Put Dynamic Web Pages to the Test

SAN MATEO (07/17/2000) - Dynamic, database-driven Web sites capable of generating pages of information in real-time based on end-user input are naturally a boon to e-commerce, allowing online storefronts to address the individual needs of online shoppers.

But serving personalized pages on the fly adds an additional level of complexity to the site building process and places heavier demands on quality assurance. If your Web site delivers the wrong pages to visitors, or processes purchases or payments improperly, you're going to lose customers.

With the trials and tribulations of testing dynamic, multi-tiered Web sites directly in its sights, ParaSoft Corp. has released WebKing 2. Borrowing a page from the C, C++, and Java debugging playbook, WebKing inserts itself directly into the Web development life cycle by treating the disparate pages that make up a Web site as a single application.

WebKing 2 allows Web developers to apply standard debugging techniques, including white-box, black-box, and regression testing, across an entire site to unearth faulty servlets, JavaScript and CSS (Cascading Style Sheets) errors, and corrupt CGI scripts. By catching these and other problems before a site goes into production, WebKing not only can safeguard customer satisfaction, but save development time and money as well.

At US$3,495, WebKing 2 isn't cheap. But given the potential savings in developer time, not to mention the quality assurance it provides, the software should more than pay for itself in the long run.

Running under Windows NT Server 4 on a Dell Dimension XPS equipped with a 450MHz Pentium III processor and 256MB of memory, WebKing 2 successfully worked through every Web site I threw at it -- even larger sites containing more than 5,000 pages. My tests revealed that crunching through complex sites doesgenerate a fair amount of traffic, so it would be best to unleash WebKing 2 on your corporate network during times of off-peak usage.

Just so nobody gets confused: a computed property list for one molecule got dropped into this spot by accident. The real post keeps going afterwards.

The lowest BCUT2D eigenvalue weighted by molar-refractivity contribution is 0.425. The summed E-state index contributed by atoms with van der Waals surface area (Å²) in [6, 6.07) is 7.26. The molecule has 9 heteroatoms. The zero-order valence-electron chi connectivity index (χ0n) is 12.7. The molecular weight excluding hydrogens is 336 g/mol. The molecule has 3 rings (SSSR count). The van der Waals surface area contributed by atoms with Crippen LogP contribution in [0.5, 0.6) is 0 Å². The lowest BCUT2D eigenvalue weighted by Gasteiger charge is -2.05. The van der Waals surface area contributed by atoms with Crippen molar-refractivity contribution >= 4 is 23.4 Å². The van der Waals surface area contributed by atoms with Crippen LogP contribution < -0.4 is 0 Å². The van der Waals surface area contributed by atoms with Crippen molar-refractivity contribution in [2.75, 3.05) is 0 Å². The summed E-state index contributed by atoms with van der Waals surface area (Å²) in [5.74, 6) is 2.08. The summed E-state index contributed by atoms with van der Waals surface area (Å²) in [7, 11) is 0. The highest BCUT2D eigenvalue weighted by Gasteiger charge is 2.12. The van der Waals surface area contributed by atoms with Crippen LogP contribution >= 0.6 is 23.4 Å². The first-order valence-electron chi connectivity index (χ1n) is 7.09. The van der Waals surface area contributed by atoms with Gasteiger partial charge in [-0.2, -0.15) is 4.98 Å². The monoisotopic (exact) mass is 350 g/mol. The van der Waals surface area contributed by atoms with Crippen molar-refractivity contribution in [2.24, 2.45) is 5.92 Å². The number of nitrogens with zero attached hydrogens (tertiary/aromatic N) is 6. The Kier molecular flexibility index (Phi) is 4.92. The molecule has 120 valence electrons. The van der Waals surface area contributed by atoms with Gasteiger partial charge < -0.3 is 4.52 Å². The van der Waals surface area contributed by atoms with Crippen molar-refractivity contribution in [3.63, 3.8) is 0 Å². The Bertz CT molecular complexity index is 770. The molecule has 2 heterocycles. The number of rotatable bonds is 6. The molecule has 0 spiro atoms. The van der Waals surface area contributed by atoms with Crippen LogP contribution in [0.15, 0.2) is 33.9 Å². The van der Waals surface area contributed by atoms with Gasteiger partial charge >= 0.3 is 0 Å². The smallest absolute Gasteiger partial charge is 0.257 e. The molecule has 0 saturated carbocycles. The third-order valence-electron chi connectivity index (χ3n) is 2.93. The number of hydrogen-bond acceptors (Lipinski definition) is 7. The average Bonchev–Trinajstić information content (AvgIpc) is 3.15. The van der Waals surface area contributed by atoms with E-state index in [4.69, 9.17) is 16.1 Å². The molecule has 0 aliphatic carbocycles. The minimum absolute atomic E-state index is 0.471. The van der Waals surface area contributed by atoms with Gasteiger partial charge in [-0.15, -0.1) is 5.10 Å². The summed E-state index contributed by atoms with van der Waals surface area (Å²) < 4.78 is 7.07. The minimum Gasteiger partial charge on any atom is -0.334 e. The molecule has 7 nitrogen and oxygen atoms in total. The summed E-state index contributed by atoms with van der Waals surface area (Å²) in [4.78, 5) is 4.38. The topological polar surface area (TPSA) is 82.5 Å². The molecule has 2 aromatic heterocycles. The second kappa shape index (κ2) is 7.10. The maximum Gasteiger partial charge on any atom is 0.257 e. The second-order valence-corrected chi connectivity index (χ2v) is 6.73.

Web King2 sports a utilitarian interface that makes it easy to get it up and running quickly. From the main console window, you have access to all of WebKing 2's standard tools and plug-ins, including a spell checker, a link checker, a source code viewer, and CodeWizard, a feature used to enforce HTML, JavaScript, and CSS coding standards. A link to Jtest, ParaSoft's automatic class testing tool for Java, is also available. To use this, you'll need to have a licensed copy of Jtest ($3,495) on your workstation.

I applaud ParaSoft for providing an uncluttered work environment, but I found WebKing 2 to be a little too Spartan at times. Context-sensitive help would be nice in spots to prevent frequent trips to the on-line manuals. The product also does not strictly adhere to Microsoft Windows GUI standards. For example, I could not access the Network Neighborhood from within any of the Open or Save As dialog boxes. Hopefully ParaSoft will improve WebKing's Windows integration in future releases.

A battery of tests

WebKing 2 allows you to perform four types of tests in a Web environment: white-box, black-box, regression, and "Web-box," ParaSoft's own method of testing dynamic output. Each test type addresses a different group of components that typically make up a Web site, from HTML coding in pages to a site's interaction with back-end databases.